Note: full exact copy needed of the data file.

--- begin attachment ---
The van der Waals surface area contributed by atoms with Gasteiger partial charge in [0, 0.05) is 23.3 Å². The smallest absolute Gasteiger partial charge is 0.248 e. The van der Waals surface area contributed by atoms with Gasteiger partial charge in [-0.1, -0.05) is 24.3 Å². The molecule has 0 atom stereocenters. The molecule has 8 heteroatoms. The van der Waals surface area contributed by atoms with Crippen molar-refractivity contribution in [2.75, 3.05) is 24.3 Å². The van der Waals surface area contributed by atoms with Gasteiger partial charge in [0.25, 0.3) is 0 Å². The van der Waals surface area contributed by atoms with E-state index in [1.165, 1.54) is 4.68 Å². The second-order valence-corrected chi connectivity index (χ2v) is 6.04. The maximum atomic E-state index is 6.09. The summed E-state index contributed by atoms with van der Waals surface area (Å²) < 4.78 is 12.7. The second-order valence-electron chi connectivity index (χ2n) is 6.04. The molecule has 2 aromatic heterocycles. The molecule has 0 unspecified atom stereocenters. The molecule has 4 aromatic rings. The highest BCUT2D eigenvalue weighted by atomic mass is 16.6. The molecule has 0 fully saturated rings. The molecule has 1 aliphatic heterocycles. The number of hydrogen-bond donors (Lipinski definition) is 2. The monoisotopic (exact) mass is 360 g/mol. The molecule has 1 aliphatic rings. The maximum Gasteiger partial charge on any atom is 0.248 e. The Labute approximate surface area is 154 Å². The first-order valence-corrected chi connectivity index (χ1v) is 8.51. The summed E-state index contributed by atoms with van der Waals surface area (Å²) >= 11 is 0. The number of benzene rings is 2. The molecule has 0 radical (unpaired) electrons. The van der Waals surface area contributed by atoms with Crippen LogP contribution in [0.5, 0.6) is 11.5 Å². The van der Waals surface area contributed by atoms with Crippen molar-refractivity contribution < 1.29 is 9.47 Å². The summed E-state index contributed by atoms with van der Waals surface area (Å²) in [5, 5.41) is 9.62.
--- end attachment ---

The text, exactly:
The van der Waals surface area contributed by atoms with Gasteiger partial charge in [0, 0.05) is 23.3 Å². The smallest absolute Gasteiger partial charge is 0.248 e. The van der Waals surface area contributed by atoms with Gasteiger partial charge in [-0.1, -0.05) is 24.3 Å². The molecule has 0 atom stereocenters. The molecule has 8 heteroatoms. The van der Waals surface area contributed by atoms with Crippen molar-refractivity contribution in [2.75, 3.05) is 24.3 Å². The van der Waals surface area contributed by atoms with Gasteiger partial charge in [0.25, 0.3) is 0 Å². The van der Waals surface area contributed by atoms with E-state index in [1.165, 1.54) is 4.68 Å². The second-order valence-corrected chi connectivity index (χ2v) is 6.04. The maximum atomic E-state index is 6.09. The summed E-state index contributed by atoms with van der Waals surface area (Å²) < 4.78 is 12.7. The second-order valence-electron chi connectivity index (χ2n) is 6.04. The molecule has 2 aromatic heterocycles. The molecule has 0 unspecified atom stereocenters. The molecule has 4 aromatic rings. The highest BCUT2D eigenvalue weighted by atomic mass is 16.6. The molecule has 0 fully saturated rings. The molecule has 1 aliphatic heterocycles. The number of hydrogen-bond donors (Lipinski definition) is 2. The monoisotopic (exact) mass is 360 g/mol. The molecule has 1 aliphatic rings. The maximum Gasteiger partial charge on any atom is 0.248 e. The Labute approximate surface area is 154 Å². The first-order valence-corrected chi connectivity index (χ1v) is 8.51. The summed E-state index contributed by atoms with van der Waals surface area (Å²) >= 11 is 0. The number of benzene rings is 2. The molecule has 0 radical (unpaired) electrons. The van der Waals surface area contributed by atoms with Crippen LogP contribution in [0.5, 0.6) is 11.5 Å². The van der Waals surface area contributed by atoms with Crippen molar-refractivity contribution < 1.29 is 9.47 Å². The summed E-state index contributed by atoms with van der Waals surface area (Å²) in [5, 5.41) is 9.62.